From 2003 to 2004, a full-time national serviceman with the Singapore Civil Defence Force (SCDF) went absent without official leave (AWOL) on four occasions in the span of a year, a district court heard.
After being released from the SCDF detention barracks in 2004 – for going AWOL for a continuous period of more than three months – Saleh Lamri then decided to evade his national service obligations again, this time giving the authorities the slip for more than 13 years.
At the State Courts last Friday (26 October), Saleh was jailed for five years, having pleaded guilty to one count of desertion under the Civil Defence Act.
Saleh, now 35, is appealing against the prison term. He is currently behind bars.
In his decision grounds, District Judge Ng Peng Hong said, “The accused is now about 35 years old. He would probably be too old to fully fulfil his national service obligations. By the time he is to be released from prison, he would probably be close to 40 years old.”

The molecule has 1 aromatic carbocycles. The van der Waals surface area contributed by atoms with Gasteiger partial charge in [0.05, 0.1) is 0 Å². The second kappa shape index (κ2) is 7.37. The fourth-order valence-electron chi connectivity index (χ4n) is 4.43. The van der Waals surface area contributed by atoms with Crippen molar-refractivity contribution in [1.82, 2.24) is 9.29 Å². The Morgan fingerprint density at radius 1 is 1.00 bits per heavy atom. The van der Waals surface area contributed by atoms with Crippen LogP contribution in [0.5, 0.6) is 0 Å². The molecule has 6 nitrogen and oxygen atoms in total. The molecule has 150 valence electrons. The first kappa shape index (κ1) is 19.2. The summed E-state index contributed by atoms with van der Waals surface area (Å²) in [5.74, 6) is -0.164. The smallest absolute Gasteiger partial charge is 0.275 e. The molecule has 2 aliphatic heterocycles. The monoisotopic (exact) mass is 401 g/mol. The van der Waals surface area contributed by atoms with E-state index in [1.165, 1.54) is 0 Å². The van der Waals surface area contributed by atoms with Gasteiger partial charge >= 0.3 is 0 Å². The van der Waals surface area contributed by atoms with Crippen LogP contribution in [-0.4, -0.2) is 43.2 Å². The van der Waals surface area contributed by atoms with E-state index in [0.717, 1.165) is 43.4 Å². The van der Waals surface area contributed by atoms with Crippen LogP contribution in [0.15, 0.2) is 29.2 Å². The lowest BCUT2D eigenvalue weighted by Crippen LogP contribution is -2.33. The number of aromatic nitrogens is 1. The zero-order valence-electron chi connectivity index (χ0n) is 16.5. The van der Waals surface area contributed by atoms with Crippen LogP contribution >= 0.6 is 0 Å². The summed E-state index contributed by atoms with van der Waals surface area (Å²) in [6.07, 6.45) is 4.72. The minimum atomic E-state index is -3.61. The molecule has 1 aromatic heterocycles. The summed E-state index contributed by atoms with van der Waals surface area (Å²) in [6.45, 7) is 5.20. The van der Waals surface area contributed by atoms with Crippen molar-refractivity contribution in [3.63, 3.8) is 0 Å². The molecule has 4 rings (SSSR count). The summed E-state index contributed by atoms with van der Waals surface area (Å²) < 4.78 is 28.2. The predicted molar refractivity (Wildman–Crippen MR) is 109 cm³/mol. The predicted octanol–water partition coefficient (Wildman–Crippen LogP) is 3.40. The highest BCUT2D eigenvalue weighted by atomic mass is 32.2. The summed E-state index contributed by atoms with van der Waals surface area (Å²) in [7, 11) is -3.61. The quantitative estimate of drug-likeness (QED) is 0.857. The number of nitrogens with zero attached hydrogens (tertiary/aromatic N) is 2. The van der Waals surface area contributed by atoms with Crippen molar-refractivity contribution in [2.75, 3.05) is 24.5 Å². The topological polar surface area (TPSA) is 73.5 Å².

The court heard that Saleh enlisted for national service on 17 September 2002. Three months later, on 29 December 2002, he was posted to the SCDF’s National Service Training Institute at 91 Jalan Bahar.
The next year, Saleh went AWOL for seven days from 16 September to 22 September 2003. He was sent to the SCDF detention barracks for 12 days for the offence.
The next month, he was jailed seven months for desertion.
Less than five months later, Saleh went AWOL for more than one month, from 3 March to 11 April 2004. He spent 40 days in the detention barracks.
Three months later, Saleh again went AWOL. He deserted his national service duties for one month from 6 July to 4 August, and for more than three months from 20 August to 29 November 2004. He was sent back to the detention barracks for 40 days.
Saleh was released from detention on 29 December 2004. But the next day, he again failed to report for duty. The SCDF looked for him at home on three separate occasions on 1 August 2006, 11 July 2007 and 20 August 2008, but to no avail.
Saleh was arrested on 22 March this year after a police spot check.
The total period of his desertion, from 30 December 2004 to 21 March 2018, was 13 years, 2 months and 21 days.
The prosecution asked for five years’ jail, in line with sentencing guidelines laid down by the High Court for national service defaulters.
Meanwhile, Saleh, who did not have a lawyer, said he was the sole breadwinner of his family.
For desertion, Saleh could have been jailed for up to 10 years.
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